Victor J. Nickerson

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Lefty Nickerson
Occupation Trainer
Born December 25, 1928
Boston, Massachusetts,
United States
Died March 26, 2004
Career wins Not found
Major racing wins
Whitney Stakes (1966)
Jerome Handicap (1967)
Bay Shore Stakes (1968)
Discovery Handicap (1970)
Lawrence Realization Stakes (1971)
Firenze Handicap (1972)
Coaching Club American Oaks (1973)
Derby Trial Stakes (1973)
Test Stakes (1973)
San Luis Rey Handicap (1973)
Gallant Fox Handicap (1973, 1974)
Governor Stakes (1974)
Marlboro Cup (1974)
Secretariat Stakes (1974, 1981)
Alabama Stakes (1975)
Violet Handicap (1977, 1985)
Brighton Beach Handicap (1980)
Jockey Club Gold Cup (1981)
Sword Dancer Handicap (1981)
Excelsior Handicap (1982)
Super Derby (1982)
Significant horses
Big Spruce, John Henry, Verbatim

Victor J. "Lefty" Nickerson (December 25, 1928 – March 26, 2004) was an American Thoroughbred horse racing trainer. He embarked on a career as a professional trainer in 1953, working primarily at racetracks in the Northeastern United States. Late in his career he trained from a base at Santa Anita Park in California.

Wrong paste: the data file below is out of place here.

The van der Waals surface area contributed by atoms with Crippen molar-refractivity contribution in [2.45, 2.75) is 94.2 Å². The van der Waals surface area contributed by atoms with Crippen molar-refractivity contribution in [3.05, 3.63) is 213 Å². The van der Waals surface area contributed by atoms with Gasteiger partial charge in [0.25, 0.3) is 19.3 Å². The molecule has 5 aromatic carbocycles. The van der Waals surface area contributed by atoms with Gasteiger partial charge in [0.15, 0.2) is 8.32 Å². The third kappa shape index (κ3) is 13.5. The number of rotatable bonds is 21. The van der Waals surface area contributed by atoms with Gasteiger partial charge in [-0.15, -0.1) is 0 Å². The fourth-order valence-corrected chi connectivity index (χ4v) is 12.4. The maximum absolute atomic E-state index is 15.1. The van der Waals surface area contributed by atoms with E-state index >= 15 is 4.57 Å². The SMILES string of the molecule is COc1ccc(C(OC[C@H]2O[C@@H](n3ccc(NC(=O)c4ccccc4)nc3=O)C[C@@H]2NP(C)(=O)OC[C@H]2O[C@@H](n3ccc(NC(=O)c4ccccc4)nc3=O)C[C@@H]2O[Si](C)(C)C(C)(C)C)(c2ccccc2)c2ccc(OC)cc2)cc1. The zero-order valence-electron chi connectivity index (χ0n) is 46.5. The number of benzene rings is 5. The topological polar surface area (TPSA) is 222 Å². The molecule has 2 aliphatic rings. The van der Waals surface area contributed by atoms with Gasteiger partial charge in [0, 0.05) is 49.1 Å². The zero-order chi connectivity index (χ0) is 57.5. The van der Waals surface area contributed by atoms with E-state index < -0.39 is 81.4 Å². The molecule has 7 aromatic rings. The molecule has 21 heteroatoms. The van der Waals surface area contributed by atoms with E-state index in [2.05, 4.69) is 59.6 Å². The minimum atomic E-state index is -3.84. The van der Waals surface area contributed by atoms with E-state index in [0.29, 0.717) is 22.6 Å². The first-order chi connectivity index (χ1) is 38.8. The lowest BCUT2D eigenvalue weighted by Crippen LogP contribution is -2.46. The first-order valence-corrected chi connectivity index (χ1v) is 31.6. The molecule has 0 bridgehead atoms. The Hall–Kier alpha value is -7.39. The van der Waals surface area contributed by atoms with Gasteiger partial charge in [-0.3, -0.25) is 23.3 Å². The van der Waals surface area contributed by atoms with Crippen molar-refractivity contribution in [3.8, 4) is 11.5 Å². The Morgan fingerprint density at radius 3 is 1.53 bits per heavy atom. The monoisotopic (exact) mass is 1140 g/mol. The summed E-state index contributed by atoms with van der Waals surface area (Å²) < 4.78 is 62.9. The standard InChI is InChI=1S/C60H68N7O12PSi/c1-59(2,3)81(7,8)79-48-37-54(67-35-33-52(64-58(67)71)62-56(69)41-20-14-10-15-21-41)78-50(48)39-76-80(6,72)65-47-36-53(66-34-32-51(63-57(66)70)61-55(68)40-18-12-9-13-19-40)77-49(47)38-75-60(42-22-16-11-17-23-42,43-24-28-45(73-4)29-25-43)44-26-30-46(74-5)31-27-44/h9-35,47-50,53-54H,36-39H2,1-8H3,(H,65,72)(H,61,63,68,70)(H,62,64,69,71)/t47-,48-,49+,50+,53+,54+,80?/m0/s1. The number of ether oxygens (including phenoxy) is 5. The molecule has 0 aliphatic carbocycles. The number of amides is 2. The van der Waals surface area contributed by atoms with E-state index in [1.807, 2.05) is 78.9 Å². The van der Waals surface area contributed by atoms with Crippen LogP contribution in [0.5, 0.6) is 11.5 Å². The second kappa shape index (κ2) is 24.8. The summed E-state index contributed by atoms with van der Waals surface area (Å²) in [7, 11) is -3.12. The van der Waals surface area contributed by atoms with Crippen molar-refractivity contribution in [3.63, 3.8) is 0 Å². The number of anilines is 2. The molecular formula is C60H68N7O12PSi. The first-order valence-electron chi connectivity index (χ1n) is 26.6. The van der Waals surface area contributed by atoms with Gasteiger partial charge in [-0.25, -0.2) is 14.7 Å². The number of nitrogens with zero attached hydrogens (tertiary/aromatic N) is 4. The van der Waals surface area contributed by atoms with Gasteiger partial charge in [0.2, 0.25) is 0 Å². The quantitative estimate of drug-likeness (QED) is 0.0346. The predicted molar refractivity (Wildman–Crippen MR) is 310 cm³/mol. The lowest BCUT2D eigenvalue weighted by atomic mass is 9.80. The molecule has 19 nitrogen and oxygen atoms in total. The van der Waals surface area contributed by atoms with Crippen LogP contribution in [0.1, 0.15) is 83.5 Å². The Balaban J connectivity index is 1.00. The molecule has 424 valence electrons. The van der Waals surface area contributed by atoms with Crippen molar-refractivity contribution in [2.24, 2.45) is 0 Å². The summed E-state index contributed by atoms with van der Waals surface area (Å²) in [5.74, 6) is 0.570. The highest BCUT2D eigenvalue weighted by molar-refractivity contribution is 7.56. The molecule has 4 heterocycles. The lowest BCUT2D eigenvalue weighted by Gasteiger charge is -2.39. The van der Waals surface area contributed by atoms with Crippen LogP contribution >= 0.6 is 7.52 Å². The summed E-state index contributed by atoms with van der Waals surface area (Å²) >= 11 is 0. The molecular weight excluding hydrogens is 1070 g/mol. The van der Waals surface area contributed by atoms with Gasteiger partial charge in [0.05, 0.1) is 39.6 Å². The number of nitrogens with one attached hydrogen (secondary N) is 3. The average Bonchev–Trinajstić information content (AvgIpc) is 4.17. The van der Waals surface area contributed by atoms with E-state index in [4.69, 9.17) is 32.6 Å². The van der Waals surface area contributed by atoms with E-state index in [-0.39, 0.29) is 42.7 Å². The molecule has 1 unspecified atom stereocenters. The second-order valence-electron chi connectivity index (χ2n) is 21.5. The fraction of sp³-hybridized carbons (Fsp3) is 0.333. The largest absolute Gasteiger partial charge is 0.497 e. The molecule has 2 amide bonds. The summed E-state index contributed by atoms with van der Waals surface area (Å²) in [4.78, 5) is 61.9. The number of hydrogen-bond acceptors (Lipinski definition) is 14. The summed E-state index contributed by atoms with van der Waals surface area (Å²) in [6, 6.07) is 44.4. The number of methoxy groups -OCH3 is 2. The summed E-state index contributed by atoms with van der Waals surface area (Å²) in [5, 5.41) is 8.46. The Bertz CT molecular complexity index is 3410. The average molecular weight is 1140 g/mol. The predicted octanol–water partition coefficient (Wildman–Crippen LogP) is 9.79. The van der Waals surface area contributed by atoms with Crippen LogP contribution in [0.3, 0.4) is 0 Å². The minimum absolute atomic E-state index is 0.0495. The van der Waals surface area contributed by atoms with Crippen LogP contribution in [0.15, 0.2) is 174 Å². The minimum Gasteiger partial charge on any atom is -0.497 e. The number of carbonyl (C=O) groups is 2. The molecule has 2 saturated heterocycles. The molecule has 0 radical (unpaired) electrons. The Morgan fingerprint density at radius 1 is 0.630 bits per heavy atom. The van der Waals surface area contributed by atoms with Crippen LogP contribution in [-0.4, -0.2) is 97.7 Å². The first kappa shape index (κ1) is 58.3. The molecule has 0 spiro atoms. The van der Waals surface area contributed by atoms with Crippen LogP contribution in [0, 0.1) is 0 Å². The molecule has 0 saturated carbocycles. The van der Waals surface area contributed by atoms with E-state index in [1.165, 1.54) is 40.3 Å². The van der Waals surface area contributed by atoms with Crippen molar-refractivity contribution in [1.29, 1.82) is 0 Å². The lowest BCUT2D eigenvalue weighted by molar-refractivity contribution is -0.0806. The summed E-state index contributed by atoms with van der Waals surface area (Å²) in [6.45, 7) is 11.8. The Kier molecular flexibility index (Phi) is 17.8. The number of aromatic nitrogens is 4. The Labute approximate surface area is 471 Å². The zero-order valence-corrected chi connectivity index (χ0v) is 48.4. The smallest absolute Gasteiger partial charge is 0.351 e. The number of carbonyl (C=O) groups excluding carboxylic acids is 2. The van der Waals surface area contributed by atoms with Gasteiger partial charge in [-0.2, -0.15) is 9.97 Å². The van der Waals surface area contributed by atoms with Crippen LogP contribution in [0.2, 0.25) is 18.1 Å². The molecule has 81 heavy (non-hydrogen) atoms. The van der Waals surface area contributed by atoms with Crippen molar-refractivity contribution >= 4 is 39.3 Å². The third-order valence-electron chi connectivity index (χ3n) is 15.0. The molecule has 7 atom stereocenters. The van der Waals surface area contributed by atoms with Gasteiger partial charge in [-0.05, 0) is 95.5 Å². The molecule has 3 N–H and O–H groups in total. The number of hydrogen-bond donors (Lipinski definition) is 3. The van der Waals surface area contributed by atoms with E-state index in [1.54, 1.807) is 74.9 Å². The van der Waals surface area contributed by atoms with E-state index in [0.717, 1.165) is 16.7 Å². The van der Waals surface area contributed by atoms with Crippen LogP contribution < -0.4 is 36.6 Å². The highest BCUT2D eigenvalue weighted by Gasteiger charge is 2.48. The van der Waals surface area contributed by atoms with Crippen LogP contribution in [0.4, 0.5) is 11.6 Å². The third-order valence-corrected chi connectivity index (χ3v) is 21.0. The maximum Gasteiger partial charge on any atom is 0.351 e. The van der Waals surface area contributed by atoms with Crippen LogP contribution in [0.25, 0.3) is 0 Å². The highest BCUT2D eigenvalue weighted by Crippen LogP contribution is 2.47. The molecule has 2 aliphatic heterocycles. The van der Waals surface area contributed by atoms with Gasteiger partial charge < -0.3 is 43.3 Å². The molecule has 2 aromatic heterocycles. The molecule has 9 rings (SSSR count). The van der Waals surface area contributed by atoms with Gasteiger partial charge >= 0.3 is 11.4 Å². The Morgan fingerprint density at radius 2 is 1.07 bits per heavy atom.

During his career, Lefty Nickerson conditioned Thoroughbreds for owners such as Harbor View Farm, Maxwell Henry Gluck of Elmendorf Farm, Pam & Martin Wygod, and Sam and Dorothy Rubin of Dotsam Stable. [1] For the Rubins, Nickerson trained the great John Henry in 1979–1981, notably winning the Jockey Club Gold Cup, Sword Dancer Handicap and Brighton Beach Handicap. A mentor to future National Museum of Racing and Hall of Fame inductee, Ron McAnally, when the Rubins decided to send the gelding to race in California, Nickerson recommended Ron McAnally. However, on John Henry's trips back to New York to race, Nickerson would be the trainer of record.

Of Lefty Nickerson, Ron McAnally said: "Lefty could say one sentence and answer all the things I wondered about all my life. I didn't even have to ask. He just knew what to say all the time. I wanted to learn so badly, and he's such an intelligent guy, and not only as a horseman. I'd never been around anyone like him. He knew so much."

Nickerson suffered a stroke in 1997 and retired from racing. He died in his sleep at his home in Smithtown, New York.